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Shaw Park-Olive Boulevard Trail Construction to Begin Soon

The trail is part of a planned 20-mile project that would extend from Forest Park to St. Charles County. The new segment will run through Clayton, University City, Ladue and Olivette.

Construction on a two-mile trail segment that will connect with Olive Boulevard is expected to begin this month.

"We're just building small sections as we go," said Patrick Owens, project manager with Great Rivers Greenway. The segment is part of a planned 20-mile trail expected to eventually stretch from Forest Park to the upper Mississippi River in St. Charles County.

Two sections of the trail already are in place. The first opened a couple of years ago at the intersection of Interstate 170 and Olive Boulevard—"basically a streetscape with lighting and street trees and a broad sidewalk," Owens said. The second connects Forest Park to the Delmar Loop, running along Forsyth and into Washington University. It wrapped up last year.

Tracing the new trail

The new Olive-Shaw Park connector will feature a 10-foot-wide concrete path for bicyclists and other pedestrians. A trailhead will be located at a culdesac on the western edge of Shaw Park near a couple of softball fields.

From there, the trail will extend past , cross Ladue Road near Hunter Avenue and go alongside in . It will go through an existing crosswalk at Delmar Boulevard and McKnight Road in , slope up to Old Bonhomme at I-170 and end at Olive in Olivette.

Clayton, University City, Ladue and Olivette all have signed agreements to operate and maintain the trail once it is built.

Work is expected to wrap up in six months.

Affects on commute, a Metro connection

Road closures are not anticipated as a result of the trail construction, Owens said. At times, trucks will travel in and out of the project area, but that should not hinder traffic.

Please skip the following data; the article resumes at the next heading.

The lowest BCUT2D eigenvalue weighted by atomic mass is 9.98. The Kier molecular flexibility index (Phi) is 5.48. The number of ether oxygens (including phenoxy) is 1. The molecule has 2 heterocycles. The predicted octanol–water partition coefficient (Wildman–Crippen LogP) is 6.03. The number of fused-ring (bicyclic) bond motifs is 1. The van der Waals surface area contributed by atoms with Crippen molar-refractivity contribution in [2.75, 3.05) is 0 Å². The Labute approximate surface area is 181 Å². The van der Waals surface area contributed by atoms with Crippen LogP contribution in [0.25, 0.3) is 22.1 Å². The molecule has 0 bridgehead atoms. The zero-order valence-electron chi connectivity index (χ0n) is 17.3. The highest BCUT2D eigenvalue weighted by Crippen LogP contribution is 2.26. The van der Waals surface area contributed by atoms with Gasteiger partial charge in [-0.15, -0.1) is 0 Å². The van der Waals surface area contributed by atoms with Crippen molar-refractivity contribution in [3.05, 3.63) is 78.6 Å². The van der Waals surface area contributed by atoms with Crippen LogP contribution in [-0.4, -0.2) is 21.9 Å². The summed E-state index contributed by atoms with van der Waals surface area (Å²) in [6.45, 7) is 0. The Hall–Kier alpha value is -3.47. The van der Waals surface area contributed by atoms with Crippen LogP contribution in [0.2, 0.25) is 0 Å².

Construction will happen from 7 a.m. to 5 p.m. Monday through Friday.

Work will be readily visible from I-170 because a portion of the trail lies along the old Terminal Railroad. That property is owned by Metro Transit, which has agreed to let Great Rivers use the site for the trail.

Costs and future plans

It will cost approximately $2 million to build the trail section, Owens said. A tenth of a cent sales tax funds Great Rivers, which puts between $10 million and $11 million toward the construction of trails in St. Louis city, St. Louis County and St. Charles County each year. Remaining revenues go to parks districts and parks departments in those areas.

The organization has so far helped build 100 miles of trail and plans to build a 600-mile system throughout the region.

BSI Constructors will manage the construction of the Olive-Shaw Park trail section, while XL Contracting is serving as the lead contractor for the project. A total of seven contractors will contribute.

Owens said Great Rivers is hopeful people who commute into Clayton by car will see the trail as an alternative way to get to work.

"We would hope that they would use the trail as opposed to 170 and that the trail would help ease traffic congestion," he said. "We also would hope that families driving their children to school would now have an option to get their kids to school via the trail."

He said in University City is excited about the project because its residents will be able to exercise using the trail.

"It's a real regionalist approach to improving the quality of life for St. Louis," Owens said.

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